The exploration industry still embraced CD-R's wholeheartedly when they first appeared, quite a few offices still have original model KODAK external SCSI single speed CD burners, from the days when these weighty beasts cost a few grand $US.
  • I assure you, Mini Disc hasn't flopped...

    True it hasn't taken off in the US, but if you've been to Japan lately, its a different story.

  • by jaxon6 ( 104115 ) on Monday May 14, 2001 @01:19PM (#223192)
    the way i see it, this will take off like the LS-120 drives. come on, show of hands, who has one? that's what i thought. the new itanium boxes use ls-120 instead of floppies, but besides them? well, the prototype itanium's were. maybe i'm not supposed to say anything about them, but i didn't sign the nda, the company did. and they fired me, so.....

  • They should take a lesson from Topps and include a stick of gum. It's much more useful than a Sony MemoryStick.

  • Does this DD-RW have any copy protection built in?
    63,000 bugs in the code, 63,000 bugs,
    ya get 1 whacked with a service pack,
  • wrote ISO specs.

    Or am I too old for anyone to catch this [] reference?

  • > media only costs a fraction more than current CD-R media

    $10 per 2-pack, according to another post. 1500% is a pretty large fraction.

    The other post was probably citing DD-RW prices, so you should compare to CD-RWs, which retail for about $2.50 each. That's 200%, not 1500%.

    As for comparing CD-R to DD-RW, you're repeating many of the same arguments of CD-R v. CD-RW. You need to burn a CD-RW about twenty times before the cost of media breaks even with a CD-R. You need to burn a lot of CD-RWs before the cost of the drive breaks even with CD-R.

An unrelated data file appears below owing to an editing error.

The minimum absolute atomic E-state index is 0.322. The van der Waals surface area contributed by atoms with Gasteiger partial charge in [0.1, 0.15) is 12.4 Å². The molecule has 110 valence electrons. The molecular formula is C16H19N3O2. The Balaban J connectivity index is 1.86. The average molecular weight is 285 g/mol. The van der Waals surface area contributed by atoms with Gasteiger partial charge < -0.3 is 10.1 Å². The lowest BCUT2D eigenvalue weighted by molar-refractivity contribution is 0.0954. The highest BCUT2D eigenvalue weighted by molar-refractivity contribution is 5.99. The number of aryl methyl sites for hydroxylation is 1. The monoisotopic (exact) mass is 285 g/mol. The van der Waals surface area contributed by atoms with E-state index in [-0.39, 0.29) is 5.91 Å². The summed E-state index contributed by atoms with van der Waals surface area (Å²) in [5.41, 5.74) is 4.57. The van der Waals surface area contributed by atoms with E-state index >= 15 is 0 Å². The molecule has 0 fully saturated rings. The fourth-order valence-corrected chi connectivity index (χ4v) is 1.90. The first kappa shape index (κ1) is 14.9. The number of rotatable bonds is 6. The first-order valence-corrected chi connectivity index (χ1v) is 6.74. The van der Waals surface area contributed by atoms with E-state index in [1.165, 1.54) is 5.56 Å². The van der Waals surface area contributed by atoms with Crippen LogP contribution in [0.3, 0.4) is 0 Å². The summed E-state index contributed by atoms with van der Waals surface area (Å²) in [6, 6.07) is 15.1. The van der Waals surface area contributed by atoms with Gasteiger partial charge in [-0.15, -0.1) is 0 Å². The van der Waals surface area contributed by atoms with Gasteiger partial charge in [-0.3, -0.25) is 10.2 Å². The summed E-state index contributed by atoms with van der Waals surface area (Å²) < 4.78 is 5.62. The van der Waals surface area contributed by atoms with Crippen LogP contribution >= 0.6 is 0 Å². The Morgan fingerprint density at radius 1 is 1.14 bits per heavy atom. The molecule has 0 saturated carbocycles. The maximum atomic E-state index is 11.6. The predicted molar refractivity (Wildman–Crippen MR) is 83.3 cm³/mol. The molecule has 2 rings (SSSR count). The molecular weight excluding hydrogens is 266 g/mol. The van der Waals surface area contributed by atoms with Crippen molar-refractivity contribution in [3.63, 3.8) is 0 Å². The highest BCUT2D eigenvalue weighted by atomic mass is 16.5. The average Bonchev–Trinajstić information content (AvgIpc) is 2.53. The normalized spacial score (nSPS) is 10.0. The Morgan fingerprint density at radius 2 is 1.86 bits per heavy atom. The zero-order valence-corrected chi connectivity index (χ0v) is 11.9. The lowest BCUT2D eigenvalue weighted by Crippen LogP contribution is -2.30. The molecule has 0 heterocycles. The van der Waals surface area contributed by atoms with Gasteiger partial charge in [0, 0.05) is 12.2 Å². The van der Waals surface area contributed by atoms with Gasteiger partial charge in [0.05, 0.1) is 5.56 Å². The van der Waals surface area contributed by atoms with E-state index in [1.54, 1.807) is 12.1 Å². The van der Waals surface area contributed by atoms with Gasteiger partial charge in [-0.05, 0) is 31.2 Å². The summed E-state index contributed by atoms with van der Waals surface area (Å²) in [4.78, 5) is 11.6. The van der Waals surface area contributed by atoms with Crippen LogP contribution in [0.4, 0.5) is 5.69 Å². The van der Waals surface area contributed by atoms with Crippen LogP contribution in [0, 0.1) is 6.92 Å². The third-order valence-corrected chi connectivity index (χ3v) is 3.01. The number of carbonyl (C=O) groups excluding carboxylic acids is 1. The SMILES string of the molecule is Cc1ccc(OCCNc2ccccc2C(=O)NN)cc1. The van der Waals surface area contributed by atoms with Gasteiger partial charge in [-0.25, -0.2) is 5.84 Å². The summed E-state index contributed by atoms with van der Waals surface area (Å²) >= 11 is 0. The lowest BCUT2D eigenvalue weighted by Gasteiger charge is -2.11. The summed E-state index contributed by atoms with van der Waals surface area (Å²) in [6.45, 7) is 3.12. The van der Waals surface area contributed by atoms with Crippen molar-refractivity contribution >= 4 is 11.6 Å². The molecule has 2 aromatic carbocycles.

DD-RW is priced competitively with CD-RW. I doubt that DD-R will be priced competitively with CD-R.

  • The only problem with this new Sony drive is that it's a Sony. Every Sony CD burner I have encountered has failed. In my experience at least, they suck and I'll never buy a Spressa drive again. Ick!

  • I have a side-flipping model (Pioneer CLD-3060), they have been around forever. Pioneed even made a 2-drawer model (LD-W2 I think), where each platter got each side played. But side-flipping added a lot to the cost, and AFAIK most LD people didn't have that feature.
  • by IronChef ( 164482 ) on Monday May 14, 2001 @05:33PM (#223212)
    Laserdisc never had mass-market appeal because the disks were much more expensive than VHS

    I have been collecting laser disks since the late '80s, so I know a little about this.

    Back in The Day, LD was a STEAL. Years ago a pre-recorded videotape was often $90+. Yes, even popular movies. VHS wasn't always a buyer's market, it started as a renter's market. You were expected to get your VHS fix from the neighborhood rental store, and tapes were priced insanely high, because stores bought them, not individual people.

    LD, on the other hand, was priced for collectors. In 1989 I could buy Die Hard on VHS for $100, or I could buy it on DVD for $50. Many DVDs were only $30-40, when the video tapes cost up to twice as much! Us laser disc people were smug up until the late 80s, and rightfully so. We were getting a good approximation of the DVD experience years ahead of schedule, and for less money than a VHS habit would have cost. ;)

    Eventually the studios figured out they could make a forune from selling $10 VHS tapes of hit movies in supermarkets, and at this point the LD price advantage disappeared. For the most popular software, anyway -- but there were still lots of more obscure movies and specials you could get on LD far cheaper than VHS.

    There was never a software scarcity problem with LDs, either. I could find any movie I wanted, it's not like only the top 10 were pressed onto LD. There was also a lot of educationa;/reference programming... I have this great Apollo project documentary with zillions of stills and lots of footage. That was just never released on VHS that I know of.

    Of course things are changed now, but Back Then LD was a sweet thing. I got about 10 good years of use out of my $1000 LD player.

    LD ultimately failed because people didn't have the tolerance for disk-flipping, I think. It was also poorly marketed. DVDs succeeded because they are smaller, have less flipping, have better image/sound, and are usually less expensive too. I've switched to DVD and I have never looked back, though there are still some LDs that I continue to use -- Star Wars, for example.